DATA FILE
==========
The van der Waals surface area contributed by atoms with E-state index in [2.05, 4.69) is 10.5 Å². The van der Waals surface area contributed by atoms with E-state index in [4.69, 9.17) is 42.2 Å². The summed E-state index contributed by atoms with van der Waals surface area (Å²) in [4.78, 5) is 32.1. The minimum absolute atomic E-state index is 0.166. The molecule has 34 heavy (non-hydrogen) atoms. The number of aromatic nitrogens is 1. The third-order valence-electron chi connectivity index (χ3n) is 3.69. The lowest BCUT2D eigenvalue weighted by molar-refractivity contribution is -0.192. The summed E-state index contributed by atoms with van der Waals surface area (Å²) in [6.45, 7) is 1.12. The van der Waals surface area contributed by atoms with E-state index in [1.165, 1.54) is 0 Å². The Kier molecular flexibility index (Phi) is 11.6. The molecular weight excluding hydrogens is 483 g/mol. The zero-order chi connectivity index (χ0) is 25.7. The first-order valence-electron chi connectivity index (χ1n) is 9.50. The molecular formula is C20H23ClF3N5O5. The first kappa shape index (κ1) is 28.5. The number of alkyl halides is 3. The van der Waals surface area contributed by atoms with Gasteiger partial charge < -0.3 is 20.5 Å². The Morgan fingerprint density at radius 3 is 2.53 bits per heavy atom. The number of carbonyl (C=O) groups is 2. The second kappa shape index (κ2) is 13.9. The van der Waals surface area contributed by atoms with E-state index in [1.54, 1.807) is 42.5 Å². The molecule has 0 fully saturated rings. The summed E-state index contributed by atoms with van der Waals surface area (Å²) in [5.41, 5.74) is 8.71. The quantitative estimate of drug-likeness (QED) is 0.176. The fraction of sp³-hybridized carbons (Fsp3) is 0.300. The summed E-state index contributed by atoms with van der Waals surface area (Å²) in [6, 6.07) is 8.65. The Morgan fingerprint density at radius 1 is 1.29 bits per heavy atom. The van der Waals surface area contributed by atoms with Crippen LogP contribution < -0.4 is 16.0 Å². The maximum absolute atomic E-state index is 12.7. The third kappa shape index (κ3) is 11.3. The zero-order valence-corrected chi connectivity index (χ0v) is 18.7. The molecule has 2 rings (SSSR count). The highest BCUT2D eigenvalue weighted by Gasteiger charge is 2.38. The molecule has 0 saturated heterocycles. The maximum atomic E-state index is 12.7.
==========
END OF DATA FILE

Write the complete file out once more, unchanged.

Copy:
The van der Waals surface area contributed by atoms with E-state index in [2.05, 4.69) is 10.5 Å². The van der Waals surface area contributed by atoms with E-state index in [4.69, 9.17) is 42.2 Å². The summed E-state index contributed by atoms with van der Waals surface area (Å²) in [4.78, 5) is 32.1. The minimum absolute atomic E-state index is 0.166. The molecule has 34 heavy (non-hydrogen) atoms. The number of aromatic nitrogens is 1. The third-order valence-electron chi connectivity index (χ3n) is 3.69. The lowest BCUT2D eigenvalue weighted by molar-refractivity contribution is -0.192. The summed E-state index contributed by atoms with van der Waals surface area (Å²) in [6.45, 7) is 1.12. The van der Waals surface area contributed by atoms with E-state index in [1.165, 1.54) is 0 Å². The Kier molecular flexibility index (Phi) is 11.6. The molecular weight excluding hydrogens is 483 g/mol. The zero-order chi connectivity index (χ0) is 25.7. The first-order valence-electron chi connectivity index (χ1n) is 9.50. The molecular formula is C20H23ClF3N5O5. The first kappa shape index (κ1) is 28.5. The number of alkyl halides is 3. The van der Waals surface area contributed by atoms with Gasteiger partial charge < -0.3 is 20.5 Å². The Morgan fingerprint density at radius 3 is 2.53 bits per heavy atom. The number of carbonyl (C=O) groups is 2. The second kappa shape index (κ2) is 13.9. The van der Waals surface area contributed by atoms with E-state index in [1.54, 1.807) is 42.5 Å². The molecule has 0 fully saturated rings. The summed E-state index contributed by atoms with van der Waals surface area (Å²) in [5.41, 5.74) is 8.71. The quantitative estimate of drug-likeness (QED) is 0.176. The fraction of sp³-hybridized carbons (Fsp3) is 0.300. The summed E-state index contributed by atoms with van der Waals surface area (Å²) in [6, 6.07) is 8.65. The Morgan fingerprint density at radius 1 is 1.29 bits per heavy atom. The van der Waals surface area contributed by atoms with Crippen LogP contribution < -0.4 is 16.0 Å². The maximum absolute atomic E-state index is 12.7. The third kappa shape index (κ3) is 11.3. The zero-order valence-corrected chi connectivity index (χ0v) is 18.7. The molecule has 2 rings (SSSR count). The highest BCUT2D eigenvalue weighted by Gasteiger charge is 2.38. The molecule has 0 saturated heterocycles. The maximum atomic E-state index is 12.7.